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Alta High School English teacher Becky Laney would almost shock those who oppose bilingual education and want to proclaim English as the nation's official language.

She is a firm believer in bilingual education and agrees with several pedagogical researchers around the country who argue the bilingual method teaches students English while educating them in their native tongue.Laney, 39, says those against the program are "racists."

"I see them as an act of futility. I really think there's some racism behind it. If we try to implement these kinds of policies, we're going to have a larger percentage of students who either drop out physically from the system or remain uneducated.

"I think we'd better get serious in a hurry about the demographics of the United States. We're going to have more and more students who come from a home in which another language is used besides English."

With her curly hair and kind smile, Laney is one of those teachers capable of brightening a student's most depressing and difficult day. She spends most of her summers developing curriculum and her approach to teaching.

"I really don't want to do anything else besides teach," she said. "I chose to be a teacher, and I put a great deal of energy into trying to be a good one."

Her efforts haven't gone unnoticed. Laney has received teacher of the month awards at Eastmont Middle and Alta High schools. She has also been recognized by Utah State University for her curriculum development ideas.

"I don't have a lot of official awards, but the most rewarding thing about being a teacher is student feedback. That's the very best reward."

Laney has made curriculum changes that have challenged key facets of educational dogma. She almost invariably comes up with new, and often startling, information teachers and school administrators welcome with curiosity and enthusiasm.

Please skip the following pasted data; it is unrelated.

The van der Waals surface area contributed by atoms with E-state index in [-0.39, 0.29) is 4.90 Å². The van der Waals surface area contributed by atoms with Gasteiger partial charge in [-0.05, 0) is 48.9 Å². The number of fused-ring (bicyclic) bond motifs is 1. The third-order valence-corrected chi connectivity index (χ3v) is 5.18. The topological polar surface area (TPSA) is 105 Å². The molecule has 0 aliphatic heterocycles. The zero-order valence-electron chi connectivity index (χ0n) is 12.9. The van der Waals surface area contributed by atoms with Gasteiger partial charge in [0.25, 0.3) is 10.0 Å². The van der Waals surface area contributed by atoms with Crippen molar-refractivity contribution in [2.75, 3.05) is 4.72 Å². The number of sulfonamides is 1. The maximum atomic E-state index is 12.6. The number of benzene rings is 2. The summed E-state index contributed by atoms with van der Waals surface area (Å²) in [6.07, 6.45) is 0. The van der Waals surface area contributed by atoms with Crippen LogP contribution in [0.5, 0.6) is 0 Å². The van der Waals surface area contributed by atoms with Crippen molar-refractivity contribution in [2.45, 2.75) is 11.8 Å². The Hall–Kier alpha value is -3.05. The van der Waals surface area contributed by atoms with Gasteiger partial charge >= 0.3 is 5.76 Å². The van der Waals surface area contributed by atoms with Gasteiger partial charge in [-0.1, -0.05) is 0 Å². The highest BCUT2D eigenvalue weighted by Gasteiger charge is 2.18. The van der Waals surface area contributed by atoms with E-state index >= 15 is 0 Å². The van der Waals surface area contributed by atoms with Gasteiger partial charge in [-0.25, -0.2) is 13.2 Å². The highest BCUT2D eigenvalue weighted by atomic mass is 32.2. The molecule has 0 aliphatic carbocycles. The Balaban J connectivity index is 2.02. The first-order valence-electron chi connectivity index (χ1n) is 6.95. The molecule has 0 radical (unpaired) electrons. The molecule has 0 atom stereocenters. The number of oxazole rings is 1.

She is so dedicated to her profession that a few years ago she took under her wings a Vietnamese refugee student who needed to learn how to speak, read and write English.

The student has become a success story. Every day, Laney said, she would spend two hours of her time after school with him encouraging him to learn and practice pronunciation.

"I was one person of many teachers and people who impacted this student, but I felt that what I did helped him a lot. He's exceedingly articulate. He speaks very well. He deserves most of the credit because he was so motivated to learn the language and be successful."

Laney also spends between 25 and 30 minutes reading each 20-page writing assignment she collects from more than 160 students.

She comes from a family of educators. Her husband, mother and three brothers are all teachers. "I like dealing with people. I like being able to deal with them humanely, but there are so many students that I can't begin to meet all their individual needs. There are a lot of kids whose needs don't get met."

A Colorado native, Laney moved to Utah in 1972. She graduated from the University of Northern Colorado in Greeley.

"Every year you have a different group of people in the classroom. It's wonderful. I've never been bored. There's constant change and variety.

"These are my kids," she said. "In many ways, I'm like their second mother, but I would never presume to take over a parenting role. I try to be a student advocate, and I feel very close to teachers."

One piece of advice she has for teachers is to be very clear about why they want to be in the teaching profession. "If they're going into education (for reasons) other than wanting to have a positive impact on students, then they better think again. In many circles you take a lot of heat for being a teacher, you're devalued in a lot of ways."

She said there are so many intangible rewards teachers receive that those who are considering entering the profession have to feel like that will be enough. "It's not a high-status job, but a very rewarding and worthwhile profession."

And if she could get one wish, she would like to reduce class sizes by half. "If I could have half the students I currently have in the classroom, I could do three times more work."